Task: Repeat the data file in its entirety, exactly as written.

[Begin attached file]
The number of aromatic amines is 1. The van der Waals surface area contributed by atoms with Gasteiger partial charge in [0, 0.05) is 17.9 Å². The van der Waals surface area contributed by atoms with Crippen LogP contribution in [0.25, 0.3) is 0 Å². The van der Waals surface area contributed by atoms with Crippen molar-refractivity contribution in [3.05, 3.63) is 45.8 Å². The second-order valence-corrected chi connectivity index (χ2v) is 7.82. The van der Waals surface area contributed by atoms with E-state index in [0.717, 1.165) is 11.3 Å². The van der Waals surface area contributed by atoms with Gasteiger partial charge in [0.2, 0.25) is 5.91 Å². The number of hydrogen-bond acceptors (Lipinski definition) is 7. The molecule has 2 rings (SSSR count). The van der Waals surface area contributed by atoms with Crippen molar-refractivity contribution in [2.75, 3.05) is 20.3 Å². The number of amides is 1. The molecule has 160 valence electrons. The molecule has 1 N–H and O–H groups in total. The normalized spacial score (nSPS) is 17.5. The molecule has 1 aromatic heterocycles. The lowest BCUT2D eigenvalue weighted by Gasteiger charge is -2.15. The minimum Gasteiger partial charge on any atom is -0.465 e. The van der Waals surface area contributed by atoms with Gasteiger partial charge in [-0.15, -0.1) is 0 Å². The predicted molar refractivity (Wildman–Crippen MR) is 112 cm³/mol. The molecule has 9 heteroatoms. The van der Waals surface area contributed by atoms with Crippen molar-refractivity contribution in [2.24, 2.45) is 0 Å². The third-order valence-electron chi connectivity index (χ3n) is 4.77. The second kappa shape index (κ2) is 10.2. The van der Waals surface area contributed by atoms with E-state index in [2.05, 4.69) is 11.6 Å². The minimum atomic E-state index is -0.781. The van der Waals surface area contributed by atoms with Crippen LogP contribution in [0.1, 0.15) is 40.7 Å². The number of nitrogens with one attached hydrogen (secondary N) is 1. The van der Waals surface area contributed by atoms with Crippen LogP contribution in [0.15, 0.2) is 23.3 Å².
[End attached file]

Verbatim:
The number of aromatic amines is 1. The van der Waals surface area contributed by atoms with Gasteiger partial charge in [0, 0.05) is 17.9 Å². The van der Waals surface area contributed by atoms with Crippen LogP contribution in [0.25, 0.3) is 0 Å². The van der Waals surface area contributed by atoms with Crippen molar-refractivity contribution in [3.05, 3.63) is 45.8 Å². The second-order valence-corrected chi connectivity index (χ2v) is 7.82. The van der Waals surface area contributed by atoms with E-state index in [0.717, 1.165) is 11.3 Å². The van der Waals surface area contributed by atoms with Gasteiger partial charge in [0.2, 0.25) is 5.91 Å². The number of hydrogen-bond acceptors (Lipinski definition) is 7. The molecule has 2 rings (SSSR count). The van der Waals surface area contributed by atoms with Crippen molar-refractivity contribution in [2.75, 3.05) is 20.3 Å². The number of amides is 1. The molecule has 160 valence electrons. The molecule has 1 N–H and O–H groups in total. The normalized spacial score (nSPS) is 17.5. The molecule has 1 aromatic heterocycles. The lowest BCUT2D eigenvalue weighted by Gasteiger charge is -2.15. The minimum Gasteiger partial charge on any atom is -0.465 e. The van der Waals surface area contributed by atoms with Gasteiger partial charge in [-0.15, -0.1) is 0 Å². The predicted molar refractivity (Wildman–Crippen MR) is 112 cm³/mol. The molecule has 9 heteroatoms. The van der Waals surface area contributed by atoms with Crippen molar-refractivity contribution in [2.24, 2.45) is 0 Å². The third-order valence-electron chi connectivity index (χ3n) is 4.77. The second kappa shape index (κ2) is 10.2. The van der Waals surface area contributed by atoms with E-state index in [2.05, 4.69) is 11.6 Å². The minimum atomic E-state index is -0.781. The van der Waals surface area contributed by atoms with Crippen LogP contribution in [0.1, 0.15) is 40.7 Å². The number of nitrogens with one attached hydrogen (secondary N) is 1. The van der Waals surface area contributed by atoms with Crippen LogP contribution in [0.15, 0.2) is 23.3 Å².